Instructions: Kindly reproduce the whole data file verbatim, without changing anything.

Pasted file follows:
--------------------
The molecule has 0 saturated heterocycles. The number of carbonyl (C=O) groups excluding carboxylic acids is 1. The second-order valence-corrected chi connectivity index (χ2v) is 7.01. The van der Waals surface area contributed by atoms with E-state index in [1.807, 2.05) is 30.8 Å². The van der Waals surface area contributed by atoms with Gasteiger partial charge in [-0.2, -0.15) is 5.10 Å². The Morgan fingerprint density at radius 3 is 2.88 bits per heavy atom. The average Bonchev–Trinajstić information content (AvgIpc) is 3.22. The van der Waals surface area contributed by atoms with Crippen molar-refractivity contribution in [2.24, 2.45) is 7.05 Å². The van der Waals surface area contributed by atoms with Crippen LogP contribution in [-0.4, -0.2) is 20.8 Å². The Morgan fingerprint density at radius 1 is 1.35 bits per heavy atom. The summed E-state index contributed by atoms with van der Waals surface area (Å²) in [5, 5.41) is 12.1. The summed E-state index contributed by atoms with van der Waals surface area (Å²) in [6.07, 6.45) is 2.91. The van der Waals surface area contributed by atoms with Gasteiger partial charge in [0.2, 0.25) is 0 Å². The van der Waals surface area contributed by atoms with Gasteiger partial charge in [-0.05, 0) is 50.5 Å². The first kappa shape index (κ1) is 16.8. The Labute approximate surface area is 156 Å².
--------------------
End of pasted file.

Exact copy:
The molecule has 0 saturated heterocycles. The number of carbonyl (C=O) groups excluding carboxylic acids is 1. The second-order valence-corrected chi connectivity index (χ2v) is 7.01. The van der Waals surface area contributed by atoms with E-state index in [1.807, 2.05) is 30.8 Å². The van der Waals surface area contributed by atoms with Gasteiger partial charge in [-0.2, -0.15) is 5.10 Å². The Morgan fingerprint density at radius 3 is 2.88 bits per heavy atom. The average Bonchev–Trinajstić information content (AvgIpc) is 3.22. The van der Waals surface area contributed by atoms with Crippen molar-refractivity contribution in [2.24, 2.45) is 7.05 Å². The van der Waals surface area contributed by atoms with Crippen LogP contribution in [-0.4, -0.2) is 20.8 Å². The Morgan fingerprint density at radius 1 is 1.35 bits per heavy atom. The summed E-state index contributed by atoms with van der Waals surface area (Å²) in [5, 5.41) is 12.1. The summed E-state index contributed by atoms with van der Waals surface area (Å²) in [6.07, 6.45) is 2.91. The van der Waals surface area contributed by atoms with Gasteiger partial charge in [0.2, 0.25) is 0 Å². The van der Waals surface area contributed by atoms with Gasteiger partial charge in [-0.05, 0) is 50.5 Å². The first kappa shape index (κ1) is 16.8. The Labute approximate surface area is 156 Å².